The mobile world has come a long way in a short span. These days, our smartphones are connected to the cloud, among other mobile devices, such as smartwatches. Phone in pocket, you can answer an incoming call and feel like a secret agent as you talk covertly into your wrist.
Some of these smartwatches, however, can be as small as 39 mm by 33 mm. The diminutive sizes could pose a problem for the human finger.
Univ. of Washington researchers are looking to change that though with their FingerIO app, which translates nearby finger movements to a smartwatch or smartphone via sonar.
The app is the subject of a paper slated to be presented in May at the Association for Computing Machinery’s CHI 2016 conference, which will be held in San Jose, Calif.
FingerIO is inspired by another app developed by the Univ. of Washington called ApneaApp. Once launched, ApneaApp utilizes the smartphone’s speaker and microphone to send out sonar signals and listen to their reflections. Based on the changes in the reflected waves, which are caused by changes in breathing patterns, the app can discern whether a subject is having a sleep apnea event.
“After this work we realized the same idea might be useful in the context of human computer interaction, especially for wearable devices where the small screen and buttons make interaction difficult,” Vikram Iyer told R&D Magazine.
The result: an app capable of translating gestures on a nearby surface to a mobile device. It even works when the phone is lodged in a pocket, or a smartwatch is hidden under a sleeve.
“Most smartphones and smartwatches already have speakers and microphones built in” and “sound waves don’t require a line of sight between the finger and the device,” said Iyer.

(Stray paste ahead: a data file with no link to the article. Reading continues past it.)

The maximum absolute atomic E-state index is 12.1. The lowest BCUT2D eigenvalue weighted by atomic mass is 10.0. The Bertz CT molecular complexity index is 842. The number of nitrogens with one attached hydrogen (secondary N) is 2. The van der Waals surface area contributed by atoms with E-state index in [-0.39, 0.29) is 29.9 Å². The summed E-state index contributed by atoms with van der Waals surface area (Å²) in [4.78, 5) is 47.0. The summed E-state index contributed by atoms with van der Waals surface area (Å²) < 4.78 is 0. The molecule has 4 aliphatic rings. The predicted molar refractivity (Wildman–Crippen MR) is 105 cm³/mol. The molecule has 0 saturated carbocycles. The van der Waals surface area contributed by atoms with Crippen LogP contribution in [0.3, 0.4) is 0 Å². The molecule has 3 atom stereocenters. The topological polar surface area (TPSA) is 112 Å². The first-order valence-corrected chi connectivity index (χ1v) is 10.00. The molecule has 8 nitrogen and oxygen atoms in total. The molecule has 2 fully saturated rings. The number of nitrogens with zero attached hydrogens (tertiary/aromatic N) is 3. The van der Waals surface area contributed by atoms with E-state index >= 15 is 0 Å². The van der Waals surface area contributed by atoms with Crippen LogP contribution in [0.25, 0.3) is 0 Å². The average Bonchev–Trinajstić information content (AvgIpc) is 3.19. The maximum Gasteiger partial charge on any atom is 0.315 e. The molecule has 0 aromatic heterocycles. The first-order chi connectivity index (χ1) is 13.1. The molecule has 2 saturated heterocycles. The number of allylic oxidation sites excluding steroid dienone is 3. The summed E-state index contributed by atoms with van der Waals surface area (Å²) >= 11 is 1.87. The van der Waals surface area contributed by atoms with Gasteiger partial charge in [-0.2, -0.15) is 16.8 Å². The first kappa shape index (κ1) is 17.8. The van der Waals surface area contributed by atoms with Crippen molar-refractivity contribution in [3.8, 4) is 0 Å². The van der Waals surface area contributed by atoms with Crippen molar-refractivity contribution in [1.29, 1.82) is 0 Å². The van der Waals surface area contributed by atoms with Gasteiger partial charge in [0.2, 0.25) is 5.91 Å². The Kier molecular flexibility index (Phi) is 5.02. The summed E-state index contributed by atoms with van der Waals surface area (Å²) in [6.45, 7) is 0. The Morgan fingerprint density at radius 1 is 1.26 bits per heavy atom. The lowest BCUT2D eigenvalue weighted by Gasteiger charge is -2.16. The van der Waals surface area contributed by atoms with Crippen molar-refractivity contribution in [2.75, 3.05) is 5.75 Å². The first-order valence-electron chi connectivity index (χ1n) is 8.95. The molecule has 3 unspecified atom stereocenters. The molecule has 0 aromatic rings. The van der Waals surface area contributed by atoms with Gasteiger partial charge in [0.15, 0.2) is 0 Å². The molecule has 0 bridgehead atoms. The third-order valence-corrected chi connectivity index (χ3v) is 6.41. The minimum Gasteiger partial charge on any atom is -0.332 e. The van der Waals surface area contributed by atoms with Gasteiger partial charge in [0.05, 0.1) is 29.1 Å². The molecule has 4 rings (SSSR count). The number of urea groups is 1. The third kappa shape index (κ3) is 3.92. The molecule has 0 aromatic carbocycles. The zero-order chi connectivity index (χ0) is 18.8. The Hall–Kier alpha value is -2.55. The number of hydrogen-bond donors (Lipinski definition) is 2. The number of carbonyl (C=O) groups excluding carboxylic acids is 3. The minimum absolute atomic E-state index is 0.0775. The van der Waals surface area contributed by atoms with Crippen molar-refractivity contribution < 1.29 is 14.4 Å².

Using the hardware already in place, the researchers successfully demonstrated finger tracking with an average accuracy of 8 mm for the smartphone and 12 mm for smartwatches. Smartwatch users, additionally, can affix volume, or flip through a menu by simply flicking their finger near the device.
“The processing overhead is much lower than radar solutions that use much higher frequency radio signals,” added Iyer.
In the experiment with a Samsung Galaxy S4, the researchers used sound waves within 18-20 kHz. The type of signal used is called Orthogonal Frequency Division Multiplexing, which is typically used in wireless communication, according to the Univ. of Washington.
“We’re in the process of improving our research prototype to move towards a marketable product,” Iyer concluded. “Bringing the technology to market wouldn’t require physical changes to phones as the microphones and speakers are already available, so a product version would likely run within a specific application or as a background process. We’re still in the process of exploring options for commercializing the technology.”
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